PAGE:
Even the first truncated version I just read as “Mental health problems to not a priori make someone unable to do their job as a nurse.” Judge them by their actual performance, not some diagnosis. The latter is no better than assuming a black or gay person can’t do the job.

It’d make more sense if the quote read “There is no evidence to suggest that everyone with a mental health problem is incapable of being a good nurse”.

The concrete example being cited in the article was a nurse with bipolar disorder and psychotic features, accused of mistreating two dementia patients. How well-controlled she/he was on medication obviously goes to the heart of the issue, though such a diagnosis raises more red flags than, say, mild depression.

Sounds reasonable to me as well.

Of course. But it would be very strange for the entirety of any large body of people with mental illnesses to have their illness only affect them outside the workplace. You’d basically be looking at magic or alien interference.

Or rather, that giving an accurate diagnosis is very difficult. There have been tests (I don’t know when the last one was) where students of psychology checked anonymously into mental hospitals (US) and admitted to one-time occurrence of auditory hallucinations, no other occurences, and that they had stopped.

They were given different diagnoses, different outcomes/ expectations, and, when they wanted to be released because the “hallucinations” had stopped, they were not declared cured, but temprorarily without symptoms.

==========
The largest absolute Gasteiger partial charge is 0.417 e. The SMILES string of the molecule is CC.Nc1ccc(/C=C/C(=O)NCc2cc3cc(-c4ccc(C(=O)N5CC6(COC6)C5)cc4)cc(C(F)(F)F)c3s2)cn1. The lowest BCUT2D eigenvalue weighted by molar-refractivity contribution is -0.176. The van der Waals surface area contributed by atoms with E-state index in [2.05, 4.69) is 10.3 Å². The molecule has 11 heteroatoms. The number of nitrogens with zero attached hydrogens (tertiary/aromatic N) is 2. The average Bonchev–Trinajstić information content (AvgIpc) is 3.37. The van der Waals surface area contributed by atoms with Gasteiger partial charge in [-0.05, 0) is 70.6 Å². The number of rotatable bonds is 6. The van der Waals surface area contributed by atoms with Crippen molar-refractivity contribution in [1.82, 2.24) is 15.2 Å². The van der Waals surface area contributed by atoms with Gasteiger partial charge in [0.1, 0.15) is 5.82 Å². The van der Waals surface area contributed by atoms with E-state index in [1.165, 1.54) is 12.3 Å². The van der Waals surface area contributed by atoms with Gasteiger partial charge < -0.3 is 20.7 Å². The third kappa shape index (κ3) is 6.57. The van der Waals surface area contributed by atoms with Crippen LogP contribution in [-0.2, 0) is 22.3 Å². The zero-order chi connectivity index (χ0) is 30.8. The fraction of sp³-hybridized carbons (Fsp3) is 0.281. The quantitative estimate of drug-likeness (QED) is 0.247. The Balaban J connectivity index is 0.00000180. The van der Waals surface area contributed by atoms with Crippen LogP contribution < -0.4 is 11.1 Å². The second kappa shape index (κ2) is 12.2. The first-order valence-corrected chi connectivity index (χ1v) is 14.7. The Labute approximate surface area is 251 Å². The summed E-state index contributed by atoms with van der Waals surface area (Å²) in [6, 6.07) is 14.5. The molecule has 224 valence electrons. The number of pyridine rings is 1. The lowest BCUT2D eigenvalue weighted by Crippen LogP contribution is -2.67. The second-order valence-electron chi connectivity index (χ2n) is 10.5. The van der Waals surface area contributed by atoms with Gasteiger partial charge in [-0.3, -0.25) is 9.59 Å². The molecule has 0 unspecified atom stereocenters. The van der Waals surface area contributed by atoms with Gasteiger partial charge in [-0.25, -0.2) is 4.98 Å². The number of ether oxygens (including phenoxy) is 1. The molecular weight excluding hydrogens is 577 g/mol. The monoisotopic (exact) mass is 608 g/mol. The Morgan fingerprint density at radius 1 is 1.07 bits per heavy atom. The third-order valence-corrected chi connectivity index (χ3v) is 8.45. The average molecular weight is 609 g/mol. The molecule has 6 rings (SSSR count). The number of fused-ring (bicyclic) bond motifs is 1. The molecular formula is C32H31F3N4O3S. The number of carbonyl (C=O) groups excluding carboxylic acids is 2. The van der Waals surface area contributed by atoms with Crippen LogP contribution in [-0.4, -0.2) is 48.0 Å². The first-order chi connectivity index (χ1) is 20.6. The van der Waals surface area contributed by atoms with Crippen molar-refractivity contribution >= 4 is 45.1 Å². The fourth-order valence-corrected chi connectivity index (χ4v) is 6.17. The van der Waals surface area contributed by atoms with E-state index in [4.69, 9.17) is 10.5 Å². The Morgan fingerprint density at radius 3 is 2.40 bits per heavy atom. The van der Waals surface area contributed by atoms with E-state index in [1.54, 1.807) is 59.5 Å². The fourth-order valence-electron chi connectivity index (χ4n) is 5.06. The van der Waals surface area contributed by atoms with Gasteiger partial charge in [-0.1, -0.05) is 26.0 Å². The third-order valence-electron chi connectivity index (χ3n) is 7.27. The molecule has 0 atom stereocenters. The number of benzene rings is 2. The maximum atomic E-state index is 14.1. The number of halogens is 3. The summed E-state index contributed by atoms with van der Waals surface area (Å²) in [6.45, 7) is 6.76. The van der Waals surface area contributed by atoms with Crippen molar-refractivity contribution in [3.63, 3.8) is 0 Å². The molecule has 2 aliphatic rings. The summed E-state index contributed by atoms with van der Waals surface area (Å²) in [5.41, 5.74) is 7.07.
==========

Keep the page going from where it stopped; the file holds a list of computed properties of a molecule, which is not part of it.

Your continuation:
Although the experts say that People considered mentally healthy still can easily have episodes (because of stress, sleep deprivation etc.) of hallucinations, without being “crazy”. No sane Person is sane 100% of the time (and no “crazy” Person is insane 100% of the time: recognizing the “normal/ healthy” times and re-inforcing that behaviour is part of good therapy).

But for the most part, in order to give therapy, a diagnosis is needed, and because there’s still so much unknown or changing, the diagnois is not lifted, so 10 or 20 years later after one Episode, a Person may still carry the diagnosis around.

So somebody Needs help with a problem

Another aspect why it makes sense to judge on an individual basis instead of automatically: if people know that having any mental problem at all makes them unqualified for their job, it will not lead to people being safe from mentally ill nurses - it will rather lead to people who notice they have problems not seeking help in how to manage the problem, because they don’t want to lose their job, with the potential of the problem worsening without help until a big blowout.

Similar to how gays were banned from intelligence and military (in the 50s and 60s) because they could be blackmailed and thus were a security risk. What could they be blackmailed about? Being gay, which would lead to firing for being a security risk because of blackmail because it was illegal … In other words, the stigma created the problem.

Likewise, the stigma about mental health prevents people from seeking help. Several years ago a national goalie killed himself because of depression (not even his own family had known) - and many pro athletes said how in the shark atmosphere of professional sports, no weakness can be admitted, because otherwise, you’re kicked from the team = loose your job and income. (The family started a foundation to try and educate people better away from the stigma of mental health and to seek help).